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Author Topic: First true homebrew project  (Read 11848 times)
WA8JNM
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Posts: 172




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« Reply #15 on: December 29, 2013, 07:22:47 PM »

Yes, Mike, I hear you. I just figured a receiver would be much more complicated.

Dave
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W0BTU
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« Reply #16 on: December 29, 2013, 07:43:33 PM »

I just figured a receiver would be much more complicated.

A superhet is, but not a regen. But if a transmitter interests you more, then by all means build that instead.

This is similar to what I made as a boy, except that mine had a third coil that the antenna was connected to:



These are just some examples I found in  a quick Google Images search:



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WB6BYU
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Posts: 13230




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« Reply #17 on: December 29, 2013, 07:57:46 PM »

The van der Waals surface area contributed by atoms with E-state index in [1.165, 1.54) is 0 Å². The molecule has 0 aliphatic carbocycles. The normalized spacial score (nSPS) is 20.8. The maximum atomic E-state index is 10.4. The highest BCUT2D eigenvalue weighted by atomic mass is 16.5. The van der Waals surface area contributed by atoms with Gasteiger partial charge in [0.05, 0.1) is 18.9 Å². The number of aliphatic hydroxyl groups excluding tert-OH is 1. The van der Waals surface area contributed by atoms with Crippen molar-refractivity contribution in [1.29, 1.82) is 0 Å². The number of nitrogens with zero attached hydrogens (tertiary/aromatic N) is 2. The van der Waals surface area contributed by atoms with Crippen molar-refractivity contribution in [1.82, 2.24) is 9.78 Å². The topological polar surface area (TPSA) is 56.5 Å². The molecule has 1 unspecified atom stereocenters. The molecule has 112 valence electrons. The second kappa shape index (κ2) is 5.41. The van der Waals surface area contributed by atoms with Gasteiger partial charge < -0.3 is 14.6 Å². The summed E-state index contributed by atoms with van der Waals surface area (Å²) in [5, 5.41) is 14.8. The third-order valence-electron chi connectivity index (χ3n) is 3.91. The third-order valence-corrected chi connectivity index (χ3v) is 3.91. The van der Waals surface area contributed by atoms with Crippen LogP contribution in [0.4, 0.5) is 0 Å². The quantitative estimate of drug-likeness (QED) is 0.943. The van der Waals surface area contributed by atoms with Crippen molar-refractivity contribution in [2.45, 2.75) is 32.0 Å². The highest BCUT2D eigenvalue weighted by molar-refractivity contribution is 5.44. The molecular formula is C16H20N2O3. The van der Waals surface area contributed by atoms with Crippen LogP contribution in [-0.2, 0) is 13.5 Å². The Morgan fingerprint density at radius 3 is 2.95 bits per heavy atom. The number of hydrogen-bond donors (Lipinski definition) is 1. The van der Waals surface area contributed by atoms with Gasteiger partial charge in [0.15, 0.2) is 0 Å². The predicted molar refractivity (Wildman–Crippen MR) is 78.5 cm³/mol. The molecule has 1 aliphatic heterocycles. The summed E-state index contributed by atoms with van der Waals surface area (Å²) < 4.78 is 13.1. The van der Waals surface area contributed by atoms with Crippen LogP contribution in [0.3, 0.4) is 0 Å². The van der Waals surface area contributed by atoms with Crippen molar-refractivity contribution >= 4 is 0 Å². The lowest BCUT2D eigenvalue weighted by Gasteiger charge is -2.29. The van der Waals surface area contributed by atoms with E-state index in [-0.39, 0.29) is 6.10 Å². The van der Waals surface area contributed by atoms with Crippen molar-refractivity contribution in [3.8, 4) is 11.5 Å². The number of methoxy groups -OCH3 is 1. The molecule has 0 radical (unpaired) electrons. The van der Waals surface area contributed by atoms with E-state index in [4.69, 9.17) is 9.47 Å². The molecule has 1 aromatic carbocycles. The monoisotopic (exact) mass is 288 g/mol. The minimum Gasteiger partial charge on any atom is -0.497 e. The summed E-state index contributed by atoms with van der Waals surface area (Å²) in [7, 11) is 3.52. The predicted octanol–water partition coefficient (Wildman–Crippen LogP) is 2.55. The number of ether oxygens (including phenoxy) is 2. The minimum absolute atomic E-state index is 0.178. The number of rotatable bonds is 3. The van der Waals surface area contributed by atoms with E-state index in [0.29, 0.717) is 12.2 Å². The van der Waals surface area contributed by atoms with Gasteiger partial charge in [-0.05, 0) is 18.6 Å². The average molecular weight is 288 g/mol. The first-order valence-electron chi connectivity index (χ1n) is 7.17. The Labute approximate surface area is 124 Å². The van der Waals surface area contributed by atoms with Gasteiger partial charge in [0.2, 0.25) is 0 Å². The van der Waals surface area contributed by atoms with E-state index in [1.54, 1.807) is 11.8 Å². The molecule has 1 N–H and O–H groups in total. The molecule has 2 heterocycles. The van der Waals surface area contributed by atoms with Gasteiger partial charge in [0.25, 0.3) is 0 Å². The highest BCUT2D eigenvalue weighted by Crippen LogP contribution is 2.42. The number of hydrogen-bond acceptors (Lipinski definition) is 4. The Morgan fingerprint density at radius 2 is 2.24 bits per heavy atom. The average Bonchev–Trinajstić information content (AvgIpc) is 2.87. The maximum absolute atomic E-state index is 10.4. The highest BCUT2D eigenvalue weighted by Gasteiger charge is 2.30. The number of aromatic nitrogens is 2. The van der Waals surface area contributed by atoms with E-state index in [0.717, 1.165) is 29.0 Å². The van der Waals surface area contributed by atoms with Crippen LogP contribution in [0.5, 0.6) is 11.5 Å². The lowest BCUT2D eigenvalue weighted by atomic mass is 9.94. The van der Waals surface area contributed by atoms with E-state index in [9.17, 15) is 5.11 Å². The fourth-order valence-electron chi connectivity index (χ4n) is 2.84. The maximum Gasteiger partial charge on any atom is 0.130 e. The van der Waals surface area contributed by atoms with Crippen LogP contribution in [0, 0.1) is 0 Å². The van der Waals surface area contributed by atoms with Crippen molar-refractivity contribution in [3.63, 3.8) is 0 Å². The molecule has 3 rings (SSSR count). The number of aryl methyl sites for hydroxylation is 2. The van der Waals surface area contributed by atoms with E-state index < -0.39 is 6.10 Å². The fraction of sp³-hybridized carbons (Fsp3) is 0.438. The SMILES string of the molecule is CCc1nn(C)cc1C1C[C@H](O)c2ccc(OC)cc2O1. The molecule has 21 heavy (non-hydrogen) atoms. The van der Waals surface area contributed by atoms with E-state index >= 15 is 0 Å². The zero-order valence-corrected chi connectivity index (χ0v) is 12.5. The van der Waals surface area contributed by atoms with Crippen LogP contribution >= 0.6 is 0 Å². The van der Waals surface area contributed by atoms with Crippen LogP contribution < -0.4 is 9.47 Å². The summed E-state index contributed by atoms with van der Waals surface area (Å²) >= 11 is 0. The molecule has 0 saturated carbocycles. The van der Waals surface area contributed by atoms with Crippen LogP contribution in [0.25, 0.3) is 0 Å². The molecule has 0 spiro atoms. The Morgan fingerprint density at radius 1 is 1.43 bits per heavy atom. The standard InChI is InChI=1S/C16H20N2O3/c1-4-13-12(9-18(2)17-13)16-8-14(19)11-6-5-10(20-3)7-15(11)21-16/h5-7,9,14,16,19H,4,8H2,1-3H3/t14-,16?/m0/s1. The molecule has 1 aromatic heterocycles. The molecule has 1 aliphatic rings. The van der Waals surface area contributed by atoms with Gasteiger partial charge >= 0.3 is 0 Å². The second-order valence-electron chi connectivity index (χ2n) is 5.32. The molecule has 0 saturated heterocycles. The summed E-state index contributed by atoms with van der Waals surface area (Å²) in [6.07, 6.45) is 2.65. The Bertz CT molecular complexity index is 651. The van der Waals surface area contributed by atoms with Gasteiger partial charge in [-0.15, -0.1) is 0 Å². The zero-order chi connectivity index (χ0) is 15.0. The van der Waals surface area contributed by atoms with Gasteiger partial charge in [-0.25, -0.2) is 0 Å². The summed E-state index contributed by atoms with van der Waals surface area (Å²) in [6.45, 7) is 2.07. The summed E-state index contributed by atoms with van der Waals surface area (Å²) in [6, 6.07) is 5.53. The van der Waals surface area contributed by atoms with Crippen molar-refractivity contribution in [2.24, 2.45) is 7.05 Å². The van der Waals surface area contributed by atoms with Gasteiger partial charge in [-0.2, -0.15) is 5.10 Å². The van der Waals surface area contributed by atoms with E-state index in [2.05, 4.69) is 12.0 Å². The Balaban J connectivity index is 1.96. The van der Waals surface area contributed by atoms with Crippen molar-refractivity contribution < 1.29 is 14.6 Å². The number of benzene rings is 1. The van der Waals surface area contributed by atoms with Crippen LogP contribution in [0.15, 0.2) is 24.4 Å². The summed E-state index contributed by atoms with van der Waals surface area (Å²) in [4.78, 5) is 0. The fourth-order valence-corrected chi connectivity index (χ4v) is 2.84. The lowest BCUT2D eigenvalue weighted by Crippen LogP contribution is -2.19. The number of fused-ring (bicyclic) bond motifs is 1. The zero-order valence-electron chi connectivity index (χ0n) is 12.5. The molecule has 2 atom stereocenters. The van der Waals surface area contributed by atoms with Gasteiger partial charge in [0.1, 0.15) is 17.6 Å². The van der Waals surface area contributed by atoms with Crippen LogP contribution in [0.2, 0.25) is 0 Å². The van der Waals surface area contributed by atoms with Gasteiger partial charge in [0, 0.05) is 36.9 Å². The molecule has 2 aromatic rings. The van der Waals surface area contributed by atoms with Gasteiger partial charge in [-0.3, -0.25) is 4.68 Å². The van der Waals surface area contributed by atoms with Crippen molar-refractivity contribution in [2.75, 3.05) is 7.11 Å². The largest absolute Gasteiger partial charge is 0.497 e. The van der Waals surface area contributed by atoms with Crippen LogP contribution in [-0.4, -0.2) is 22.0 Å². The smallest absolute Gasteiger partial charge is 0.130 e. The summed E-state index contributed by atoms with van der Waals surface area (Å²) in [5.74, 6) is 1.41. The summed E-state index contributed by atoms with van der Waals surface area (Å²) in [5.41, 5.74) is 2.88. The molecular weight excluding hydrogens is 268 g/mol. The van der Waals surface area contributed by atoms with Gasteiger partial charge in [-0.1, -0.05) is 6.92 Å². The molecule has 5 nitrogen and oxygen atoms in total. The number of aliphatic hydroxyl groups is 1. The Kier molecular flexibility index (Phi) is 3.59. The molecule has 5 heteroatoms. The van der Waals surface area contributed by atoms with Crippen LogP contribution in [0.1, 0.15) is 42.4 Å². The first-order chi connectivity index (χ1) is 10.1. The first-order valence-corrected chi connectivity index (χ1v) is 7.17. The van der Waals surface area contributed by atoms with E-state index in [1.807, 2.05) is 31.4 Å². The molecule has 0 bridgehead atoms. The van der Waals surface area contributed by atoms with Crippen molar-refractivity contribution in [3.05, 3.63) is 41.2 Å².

Quote from: WA8JNM

...Dale (BYU), the circuit you suggested strikes me as much simpler compared than the QST circuit...




Simple is good, but sometimes added complexity provides better performance.  A lot of the added
circuitry of the Universal Transmitter provides improved key shaping.  Sometimes keying a crystal
oscillator causes chirps as the transmitter starts up:  the Universal Transmitter keys the oscillator
first (where the chirps happen) then keys the power amplifier after a very short delay - that way
the oscillator transients don't get radiated.  But it also requires some additional circuitry to key
the two stages at slightly different times.